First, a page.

Tough times challenge our willingness to be open and transparent. The best brands and organizations are willing to share openly what’s working and what’s not. They are constantly soliciting for new ideas and solutions.
Plan, plan and plan more. The best way to ensure you are communicating proactively in a real-time and ongoing crisis like COVID-19 is to begin planning for what’s around the next corner.
While it’s difficult to think ahead when your head is down during a crisis, we must. The best brands and organizations were considering and testing their business continuity plans and work from home systems 3-4 weeks ago. Now, if not very soon, is the time to begin thinking about the aftermath – what will the community, country and world look like following the crisis? How will your brand survive, rebound or thrive? Business continuity is one thing, but with the impact on the economy, many businesses will experience devastating impacts. How will your business tell its story when relief to this crisis arrives?
We need to communicate through the noise. Here are some suggested tools to help your message get through:
- In times of crisis, like now, it’s best to use multiple forms of communication. People have so much information coming to them so fast. If you want them to pay attention, consider email updates while also planning a weekly or biweekly conference call. Make people feel like you’re in touch and in tune with them, even if everyone is working from home or out of the office.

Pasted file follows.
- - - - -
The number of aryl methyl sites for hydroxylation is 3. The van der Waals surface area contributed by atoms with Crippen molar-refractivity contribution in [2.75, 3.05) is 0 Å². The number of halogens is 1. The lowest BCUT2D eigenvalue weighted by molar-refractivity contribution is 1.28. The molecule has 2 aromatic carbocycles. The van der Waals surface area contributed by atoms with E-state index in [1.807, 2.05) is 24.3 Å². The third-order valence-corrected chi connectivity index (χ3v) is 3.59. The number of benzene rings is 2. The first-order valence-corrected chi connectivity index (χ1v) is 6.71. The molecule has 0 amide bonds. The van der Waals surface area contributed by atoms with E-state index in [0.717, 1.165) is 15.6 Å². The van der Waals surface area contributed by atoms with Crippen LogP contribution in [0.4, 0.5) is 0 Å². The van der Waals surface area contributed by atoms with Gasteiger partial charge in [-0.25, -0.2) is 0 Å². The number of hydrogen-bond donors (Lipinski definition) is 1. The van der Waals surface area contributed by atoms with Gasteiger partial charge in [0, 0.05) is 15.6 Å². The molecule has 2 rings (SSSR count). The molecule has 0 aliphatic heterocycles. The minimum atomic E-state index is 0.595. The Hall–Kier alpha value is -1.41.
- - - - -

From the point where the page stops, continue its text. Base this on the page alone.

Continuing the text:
- Social media is also a great way to communicate with your customers, investors, and other key stakeholders who have a vested interest in your business. Video is always compelling – if it’s short.
You may be asking yourself; how do I respond if we get a call from a reporter?
- There should always be a plan for dealing with the media. A crisis is the time to test your media protocol and process. If you don’t have one, get one – ASAP. Think about who should always be the “center of the wheel” – one department or person assigned to working with the media. Everyone should know organization-wide that all media inquiries and outreach should run through that person or team. No exceptions.
- It’s critical that your messages to the media align with the messages you’re sending to your most important audiences – your customers, employees, leaders and board of directors. But the messages also must be customized for each audience while remaining consistent. It can seem disingenuous if you say the exact same thing with the exact same verbiage to all your stakeholders. And yet, consistency is key.
- When dealing with the media it’s also imperative to plan the key messages you want to relay. This is your organization’s opportunity to tell your story and put your best foot forward. It takes training and practice to learn how to answer a reporter’s questions thoughtfully while ensuring you’re only sharing the messages you’ve planned and practiced communicating.
Crayton Webb is the owner and CEO of Sunwest Communications, a Dallas, Texas based Public Relations and Public affairs first. Previously, He was the Vice President of Corporate Communications and Corporate Social Responsibility for Mary Kay, Inc.